SIMNAV: A tool for simulating and predicting ship movements. Transport Canada has installed the system to analyze a variety of problems in managing Canadian vessel traffic.
JET-SET: A simulation-management game for training and experimentation in the area of planning/management of intercity passenger transportation. The system has been delivered to almost 30 public and private organizations in Canada and abroad.
TRANSCOL: A group of algorithms for creating school bus routes that respect school schedules while minimizing the number of required vehicles. A number of school boards have used the system to reorganize their school bus routes.
TRANSPOST/ROUTEGRAPH: A set of computerized tools for managing and optimizing mail pickup an delivery. A number of these tools have been implemented at the Canada Post Corporation.
GEOROUTE: A set of interactive-graphic system development tools for routing and scheduling applications. The GRICS corporation has adopted this tool to develop a school bus management system (GEOBUS) for implementation at almost 40 school boards. It also serves as a basis for the TRANSPOST/ROUTEGRAPH system, and is used at the Outaouais Regional Community Transportation Corporation for its passenger information system.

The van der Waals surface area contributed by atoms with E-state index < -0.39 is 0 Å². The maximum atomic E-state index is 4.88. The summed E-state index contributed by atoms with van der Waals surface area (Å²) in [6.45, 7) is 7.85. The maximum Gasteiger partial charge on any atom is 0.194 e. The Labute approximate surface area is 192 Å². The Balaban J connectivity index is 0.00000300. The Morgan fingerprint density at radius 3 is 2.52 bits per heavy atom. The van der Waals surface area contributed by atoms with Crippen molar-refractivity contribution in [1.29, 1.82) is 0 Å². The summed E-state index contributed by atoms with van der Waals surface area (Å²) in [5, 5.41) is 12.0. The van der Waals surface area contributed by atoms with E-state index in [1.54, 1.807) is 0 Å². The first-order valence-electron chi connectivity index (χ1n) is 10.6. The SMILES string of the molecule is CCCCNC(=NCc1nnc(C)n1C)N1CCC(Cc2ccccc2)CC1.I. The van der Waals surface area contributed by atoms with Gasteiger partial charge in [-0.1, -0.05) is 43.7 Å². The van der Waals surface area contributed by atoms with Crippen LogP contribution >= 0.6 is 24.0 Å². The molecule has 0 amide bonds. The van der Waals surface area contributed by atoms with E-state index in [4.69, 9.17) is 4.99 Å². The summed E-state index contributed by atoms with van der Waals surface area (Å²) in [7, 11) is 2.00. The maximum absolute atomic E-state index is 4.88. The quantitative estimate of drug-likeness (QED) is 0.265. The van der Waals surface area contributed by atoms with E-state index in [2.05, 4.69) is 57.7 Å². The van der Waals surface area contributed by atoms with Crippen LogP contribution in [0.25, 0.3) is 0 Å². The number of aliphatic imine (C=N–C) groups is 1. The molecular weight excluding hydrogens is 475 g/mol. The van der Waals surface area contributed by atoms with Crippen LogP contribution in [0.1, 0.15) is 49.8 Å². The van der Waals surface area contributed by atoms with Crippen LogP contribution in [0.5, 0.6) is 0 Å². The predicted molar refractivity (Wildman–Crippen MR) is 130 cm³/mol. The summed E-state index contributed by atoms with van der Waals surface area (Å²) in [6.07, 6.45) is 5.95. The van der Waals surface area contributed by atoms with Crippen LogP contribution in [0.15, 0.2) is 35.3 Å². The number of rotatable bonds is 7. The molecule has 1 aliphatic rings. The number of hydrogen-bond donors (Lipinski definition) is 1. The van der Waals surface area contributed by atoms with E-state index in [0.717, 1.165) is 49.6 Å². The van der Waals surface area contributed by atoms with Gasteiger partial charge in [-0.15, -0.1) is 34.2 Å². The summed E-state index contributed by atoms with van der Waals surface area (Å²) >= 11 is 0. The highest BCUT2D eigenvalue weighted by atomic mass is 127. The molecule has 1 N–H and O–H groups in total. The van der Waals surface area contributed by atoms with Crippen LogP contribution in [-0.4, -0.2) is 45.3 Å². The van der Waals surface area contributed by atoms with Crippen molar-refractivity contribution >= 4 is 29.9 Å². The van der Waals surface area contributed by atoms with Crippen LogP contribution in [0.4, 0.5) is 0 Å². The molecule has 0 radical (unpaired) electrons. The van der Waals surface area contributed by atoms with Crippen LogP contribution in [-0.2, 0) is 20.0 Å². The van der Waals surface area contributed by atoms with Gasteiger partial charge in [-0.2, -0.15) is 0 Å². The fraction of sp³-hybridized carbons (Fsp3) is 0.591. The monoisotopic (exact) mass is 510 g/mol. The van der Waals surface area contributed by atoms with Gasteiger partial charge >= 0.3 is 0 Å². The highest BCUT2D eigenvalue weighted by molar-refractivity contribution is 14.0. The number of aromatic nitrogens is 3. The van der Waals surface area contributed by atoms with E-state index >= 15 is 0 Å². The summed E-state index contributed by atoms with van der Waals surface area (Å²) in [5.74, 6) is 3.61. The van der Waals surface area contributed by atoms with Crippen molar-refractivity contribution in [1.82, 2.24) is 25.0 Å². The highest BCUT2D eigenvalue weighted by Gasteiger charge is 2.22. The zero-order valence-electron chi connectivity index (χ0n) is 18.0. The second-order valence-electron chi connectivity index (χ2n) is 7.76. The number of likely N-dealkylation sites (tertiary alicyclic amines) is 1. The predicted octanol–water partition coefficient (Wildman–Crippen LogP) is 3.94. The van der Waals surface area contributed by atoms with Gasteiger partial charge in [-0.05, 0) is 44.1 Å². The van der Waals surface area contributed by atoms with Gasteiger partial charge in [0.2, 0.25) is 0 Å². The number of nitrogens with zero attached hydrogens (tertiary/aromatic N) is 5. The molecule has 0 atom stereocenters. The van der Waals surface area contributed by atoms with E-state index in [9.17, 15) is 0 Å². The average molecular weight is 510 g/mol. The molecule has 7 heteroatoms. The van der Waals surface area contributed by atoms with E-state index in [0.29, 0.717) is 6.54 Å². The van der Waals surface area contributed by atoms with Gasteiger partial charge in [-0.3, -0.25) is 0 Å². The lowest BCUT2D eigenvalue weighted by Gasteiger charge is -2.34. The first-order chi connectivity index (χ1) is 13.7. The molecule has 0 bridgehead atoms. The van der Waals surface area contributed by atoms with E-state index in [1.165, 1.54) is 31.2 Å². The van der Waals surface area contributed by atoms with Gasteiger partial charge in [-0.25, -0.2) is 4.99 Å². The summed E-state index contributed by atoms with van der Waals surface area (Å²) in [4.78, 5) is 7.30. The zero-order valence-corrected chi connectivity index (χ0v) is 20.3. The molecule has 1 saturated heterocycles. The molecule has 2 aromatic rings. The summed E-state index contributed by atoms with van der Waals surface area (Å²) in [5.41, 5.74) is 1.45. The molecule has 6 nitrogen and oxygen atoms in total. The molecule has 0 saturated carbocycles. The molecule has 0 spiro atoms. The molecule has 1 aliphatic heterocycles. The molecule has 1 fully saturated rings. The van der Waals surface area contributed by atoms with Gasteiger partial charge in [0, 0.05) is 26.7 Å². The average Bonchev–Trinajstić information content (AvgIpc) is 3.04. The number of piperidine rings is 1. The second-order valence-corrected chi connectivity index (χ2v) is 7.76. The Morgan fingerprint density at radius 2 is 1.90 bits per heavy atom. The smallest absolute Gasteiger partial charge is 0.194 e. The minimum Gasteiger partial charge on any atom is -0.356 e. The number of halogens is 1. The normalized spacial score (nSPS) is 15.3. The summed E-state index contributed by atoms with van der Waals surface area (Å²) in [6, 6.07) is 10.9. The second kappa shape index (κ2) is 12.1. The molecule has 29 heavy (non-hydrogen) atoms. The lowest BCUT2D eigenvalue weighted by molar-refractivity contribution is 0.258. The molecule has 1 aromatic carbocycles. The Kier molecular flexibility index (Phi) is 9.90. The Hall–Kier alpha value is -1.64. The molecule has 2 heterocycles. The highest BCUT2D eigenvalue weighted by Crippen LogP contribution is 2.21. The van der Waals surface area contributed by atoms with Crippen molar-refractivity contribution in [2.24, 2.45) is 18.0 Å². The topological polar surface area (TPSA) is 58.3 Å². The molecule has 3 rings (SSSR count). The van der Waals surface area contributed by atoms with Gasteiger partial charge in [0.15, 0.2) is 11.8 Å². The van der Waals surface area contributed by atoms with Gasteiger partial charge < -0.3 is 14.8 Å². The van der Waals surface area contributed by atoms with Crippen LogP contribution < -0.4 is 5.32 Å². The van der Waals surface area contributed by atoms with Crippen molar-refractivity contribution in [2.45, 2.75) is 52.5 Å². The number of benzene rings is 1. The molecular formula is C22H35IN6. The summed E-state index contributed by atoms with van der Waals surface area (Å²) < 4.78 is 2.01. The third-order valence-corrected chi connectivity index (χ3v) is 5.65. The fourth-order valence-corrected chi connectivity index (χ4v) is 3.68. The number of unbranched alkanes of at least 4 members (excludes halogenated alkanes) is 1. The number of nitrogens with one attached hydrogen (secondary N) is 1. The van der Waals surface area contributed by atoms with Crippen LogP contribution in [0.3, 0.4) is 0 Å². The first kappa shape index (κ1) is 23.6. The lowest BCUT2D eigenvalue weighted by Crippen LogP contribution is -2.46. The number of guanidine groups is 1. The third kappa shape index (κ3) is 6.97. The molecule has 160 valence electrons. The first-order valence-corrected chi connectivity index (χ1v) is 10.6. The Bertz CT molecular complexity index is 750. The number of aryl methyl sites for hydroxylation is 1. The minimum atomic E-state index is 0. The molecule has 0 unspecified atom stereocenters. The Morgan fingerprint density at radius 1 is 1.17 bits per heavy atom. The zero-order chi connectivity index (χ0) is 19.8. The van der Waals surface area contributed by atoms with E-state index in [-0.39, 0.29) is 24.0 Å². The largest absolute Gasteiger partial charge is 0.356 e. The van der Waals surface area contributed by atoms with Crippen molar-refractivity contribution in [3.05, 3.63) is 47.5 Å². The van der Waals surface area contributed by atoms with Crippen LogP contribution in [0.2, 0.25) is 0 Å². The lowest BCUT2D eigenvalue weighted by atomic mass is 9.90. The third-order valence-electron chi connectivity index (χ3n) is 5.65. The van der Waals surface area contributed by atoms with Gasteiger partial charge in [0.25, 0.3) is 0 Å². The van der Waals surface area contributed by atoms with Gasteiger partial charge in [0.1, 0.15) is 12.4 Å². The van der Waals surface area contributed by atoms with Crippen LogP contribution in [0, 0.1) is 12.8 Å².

ALTO: An algorithm design system for vehicle routing and scheduling problems. It has been used as a teaching tool at the Université de Montréal, as well as in projects to develop new heuristics for routing problems with schedule constraints.
GENIUS and TABUROUTE: Two algorithms for construction of minimal cost vehicle routes. GENIUS is based on a general insertion heuristic for the travelling salesman problem, which produces fast, quasi-optimal solutions. TABUROUTE applies the tabu search method for approximate solution of constrained vehicle routing problems. These two systems have been delivered to a computer science and operations research consulting firm.
HASTUS: A system to construct vehicle and operator schedules for public transit, using some of the most sophisticated algorithms available for such problems. It is also used to negotiate collective agreements. HASTUS has been implemented at more than 139 public transit agencies in 19 countries.
DEMTEC: Used since 1975 at the Montreal Urban Community Transport Corporation to analyze and predict annual ridership. The Toronto Transit Commission implemented the system in 1980 and has been using it for prediction purposes.
TRIO: An interactive-graphic system for constructing regression models. The system supports the four main modelling tasks: database management, parameter estimation, data analysis and report production. TRIO has been implemented at some 30 research centres in about 20 countries.